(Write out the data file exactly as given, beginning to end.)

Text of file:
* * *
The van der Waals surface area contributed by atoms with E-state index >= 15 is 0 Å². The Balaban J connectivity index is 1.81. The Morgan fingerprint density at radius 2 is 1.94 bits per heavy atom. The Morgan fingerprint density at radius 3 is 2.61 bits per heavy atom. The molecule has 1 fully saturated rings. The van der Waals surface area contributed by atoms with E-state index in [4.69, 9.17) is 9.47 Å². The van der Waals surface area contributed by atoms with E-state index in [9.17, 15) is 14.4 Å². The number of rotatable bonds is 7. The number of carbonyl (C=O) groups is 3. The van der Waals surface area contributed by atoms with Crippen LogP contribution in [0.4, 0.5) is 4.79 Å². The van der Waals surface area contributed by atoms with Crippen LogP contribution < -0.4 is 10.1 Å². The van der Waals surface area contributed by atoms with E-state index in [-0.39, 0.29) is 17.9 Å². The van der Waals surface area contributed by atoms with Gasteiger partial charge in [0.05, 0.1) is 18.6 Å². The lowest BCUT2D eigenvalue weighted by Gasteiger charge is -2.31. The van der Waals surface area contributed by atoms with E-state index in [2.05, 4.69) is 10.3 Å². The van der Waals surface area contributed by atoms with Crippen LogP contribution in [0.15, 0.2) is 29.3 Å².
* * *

The van der Waals surface area contributed by atoms with E-state index >= 15 is 0 Å². The Balaban J connectivity index is 1.81. The Morgan fingerprint density at radius 2 is 1.94 bits per heavy atom. The Morgan fingerprint density at radius 3 is 2.61 bits per heavy atom. The molecule has 1 fully saturated rings. The van der Waals surface area contributed by atoms with E-state index in [4.69, 9.17) is 9.47 Å². The van der Waals surface area contributed by atoms with E-state index in [9.17, 15) is 14.4 Å². The number of rotatable bonds is 7. The number of carbonyl (C=O) groups is 3. The van der Waals surface area contributed by atoms with Crippen LogP contribution in [0.4, 0.5) is 4.79 Å². The van der Waals surface area contributed by atoms with Crippen LogP contribution < -0.4 is 10.1 Å². The van der Waals surface area contributed by atoms with E-state index in [-0.39, 0.29) is 17.9 Å². The van der Waals surface area contributed by atoms with Gasteiger partial charge in [0.05, 0.1) is 18.6 Å². The lowest BCUT2D eigenvalue weighted by Gasteiger charge is -2.31. The van der Waals surface area contributed by atoms with E-state index in [2.05, 4.69) is 10.3 Å². The van der Waals surface area contributed by atoms with Crippen LogP contribution in [0.15, 0.2) is 29.3 Å².